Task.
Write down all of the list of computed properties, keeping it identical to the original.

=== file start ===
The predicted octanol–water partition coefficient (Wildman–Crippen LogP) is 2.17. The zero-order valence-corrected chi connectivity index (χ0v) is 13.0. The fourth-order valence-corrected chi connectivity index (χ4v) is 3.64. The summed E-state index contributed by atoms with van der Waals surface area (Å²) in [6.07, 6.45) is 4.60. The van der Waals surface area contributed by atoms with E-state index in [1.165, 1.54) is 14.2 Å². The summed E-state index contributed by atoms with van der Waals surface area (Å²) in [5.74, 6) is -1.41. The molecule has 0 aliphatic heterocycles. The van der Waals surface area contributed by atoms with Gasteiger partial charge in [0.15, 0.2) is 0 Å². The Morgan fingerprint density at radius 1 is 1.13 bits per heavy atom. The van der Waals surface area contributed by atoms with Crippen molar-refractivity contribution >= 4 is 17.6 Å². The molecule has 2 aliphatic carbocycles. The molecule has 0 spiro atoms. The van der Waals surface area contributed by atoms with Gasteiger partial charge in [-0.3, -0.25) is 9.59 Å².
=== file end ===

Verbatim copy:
The predicted octanol–water partition coefficient (Wildman–Crippen LogP) is 2.17. The zero-order valence-corrected chi connectivity index (χ0v) is 13.0. The fourth-order valence-corrected chi connectivity index (χ4v) is 3.64. The summed E-state index contributed by atoms with van der Waals surface area (Å²) in [6.07, 6.45) is 4.60. The van der Waals surface area contributed by atoms with E-state index in [1.165, 1.54) is 14.2 Å². The summed E-state index contributed by atoms with van der Waals surface area (Å²) in [5.74, 6) is -1.41. The molecule has 0 aliphatic heterocycles. The van der Waals surface area contributed by atoms with Gasteiger partial charge in [0.15, 0.2) is 0 Å². The Morgan fingerprint density at radius 1 is 1.13 bits per heavy atom. The van der Waals surface area contributed by atoms with Crippen molar-refractivity contribution >= 4 is 17.6 Å². The molecule has 2 aliphatic carbocycles. The molecule has 0 spiro atoms. The van der Waals surface area contributed by atoms with Gasteiger partial charge in [-0.3, -0.25) is 9.59 Å².